Review of After Sappho by Selby Wynn Schwartz

After Sappho by Selby Wynn Schwartz

My rating: 5 of 5 stars

So what comes after Sappho? Who are the women who have walked in her footsteps, searching for something beyond themselves, beyond the gendered roles that society seeks to impose on them? This is one of those rare books that take you utterly by surprise. A dreamy, hybrid novel of fiction and fact while crafting both into an exploration of gender, feminism, lesbianism and the societal norms and laws which operate to swallow or confine those women that must live their lives in defiance of them.

As a scholar of marital and divorce laws, as well as the history of feminism that has helped shaped them, I was delighted to find that the author was able to put into an almost poetical diatribe many of the reasons why I find the historic laws of marriage – and what it is to be a wife – so insidious, where women must exist ‘in a little hollow between laws’ (p. 32). It is such an accurate description of the historic laws (including in England, pursuant to the legal doctrine of coverture) where a woman’s identity was subsumed into that of her husband the moment that she became a wife, annihilating herself. So many of the laws that shackle women are for the benefit of men, not for the protection of women, as is observed early in the book: ‘we ourselves were the small gift, pawned for the future of the fatherland.’ (p. 23) And, as the author subverts this assertion, the women of this book become a gift for the reader, while reclaiming their own voices, showing us reason after unassailable reason why women deserve the freedom to simply be, to close the door on those who question your fulness as a person (pp. 75, 6).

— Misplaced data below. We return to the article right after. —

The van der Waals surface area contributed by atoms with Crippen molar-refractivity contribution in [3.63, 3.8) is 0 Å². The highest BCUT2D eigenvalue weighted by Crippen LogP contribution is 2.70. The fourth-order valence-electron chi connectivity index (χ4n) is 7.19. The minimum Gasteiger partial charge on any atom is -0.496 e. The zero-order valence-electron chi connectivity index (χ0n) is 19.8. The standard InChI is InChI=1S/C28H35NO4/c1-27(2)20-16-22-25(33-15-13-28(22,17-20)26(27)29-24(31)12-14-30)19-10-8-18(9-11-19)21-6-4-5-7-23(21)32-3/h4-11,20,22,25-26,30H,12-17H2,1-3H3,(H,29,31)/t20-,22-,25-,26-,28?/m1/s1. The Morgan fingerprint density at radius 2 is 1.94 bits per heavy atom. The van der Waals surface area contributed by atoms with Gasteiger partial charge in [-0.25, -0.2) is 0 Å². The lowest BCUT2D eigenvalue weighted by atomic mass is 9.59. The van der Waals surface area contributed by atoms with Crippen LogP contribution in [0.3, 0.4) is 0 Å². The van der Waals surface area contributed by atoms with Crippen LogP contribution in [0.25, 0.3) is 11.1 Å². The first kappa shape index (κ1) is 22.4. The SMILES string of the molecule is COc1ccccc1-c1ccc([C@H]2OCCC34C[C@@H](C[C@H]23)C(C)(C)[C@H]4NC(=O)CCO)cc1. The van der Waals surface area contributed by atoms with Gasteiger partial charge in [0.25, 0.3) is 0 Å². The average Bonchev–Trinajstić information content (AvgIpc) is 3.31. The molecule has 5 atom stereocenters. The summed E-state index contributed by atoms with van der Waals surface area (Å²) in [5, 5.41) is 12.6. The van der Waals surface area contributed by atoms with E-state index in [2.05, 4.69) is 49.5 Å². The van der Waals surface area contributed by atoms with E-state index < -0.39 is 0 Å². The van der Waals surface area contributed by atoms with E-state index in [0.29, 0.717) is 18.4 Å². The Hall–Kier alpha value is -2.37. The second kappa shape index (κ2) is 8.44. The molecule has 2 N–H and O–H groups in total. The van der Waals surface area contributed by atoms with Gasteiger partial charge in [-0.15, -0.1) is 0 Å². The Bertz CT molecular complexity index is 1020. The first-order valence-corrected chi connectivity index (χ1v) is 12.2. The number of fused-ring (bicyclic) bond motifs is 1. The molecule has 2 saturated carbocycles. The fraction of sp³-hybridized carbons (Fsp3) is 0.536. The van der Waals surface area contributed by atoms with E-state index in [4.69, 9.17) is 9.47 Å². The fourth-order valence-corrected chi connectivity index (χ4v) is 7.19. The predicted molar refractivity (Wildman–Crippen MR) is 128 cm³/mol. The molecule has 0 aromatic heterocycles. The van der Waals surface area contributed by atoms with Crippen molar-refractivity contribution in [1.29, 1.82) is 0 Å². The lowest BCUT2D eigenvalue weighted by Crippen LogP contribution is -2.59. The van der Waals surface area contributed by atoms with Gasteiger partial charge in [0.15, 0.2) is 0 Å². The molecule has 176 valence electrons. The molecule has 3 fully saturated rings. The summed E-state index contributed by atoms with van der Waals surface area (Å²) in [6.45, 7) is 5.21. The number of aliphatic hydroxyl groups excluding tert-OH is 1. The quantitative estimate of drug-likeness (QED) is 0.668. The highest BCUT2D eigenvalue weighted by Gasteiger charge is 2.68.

Scathing in its assessment of the way in which men view women, critiquing the male gaze that plagues and oppresses, and the laws used to do so, the author freely acknowledges that the best revenge that one can take on certain men is to brazenly rewrite them. In this book, though, it is not the writing on the men that matters. It is how she reframes the lives of the women – with unassailable fearlessness, allowing them to soar from the pages, an antidote to the scores of women who have had their lives leached from them, consumed, eaten, by men.

There is so much more to take from this book. The depiction of trees (the cypress and rowan in particular) is exquisitely artistic and the drawing on mythology, particularly the story of Cassandra and her relationship with the future, is relevant and searing in the way it empowers.

This book also shows the importance of the press. It is no surprise to note that this book was published by an independent publisher. Would it have been published by the mainstream press? Difficult to say for certain, but I doubt it. It doesn’t fit any of the genre norms that modern day publishing seeks to shoehorn books into. But as is observed: ‘With a press of one’s own, literature became less a wasteland of critics and more a moment of glistening like pigment, red or black on the page.’ (p. 210). This book certainly attests to that.

It is a book to revel in, to lose yourself in the words, in the history, in the poetry, a book, as it proclaims, to gorge and sate ourselves. And the future of Sappho? You might find that in these pages too.

View all my reviews

Published by Deborah Siddoway

Dickens enthusiast, book lover, wine drinker, writer, lover of all things Victorian, and happily divorced mother of two lovely (and very tall) boys.

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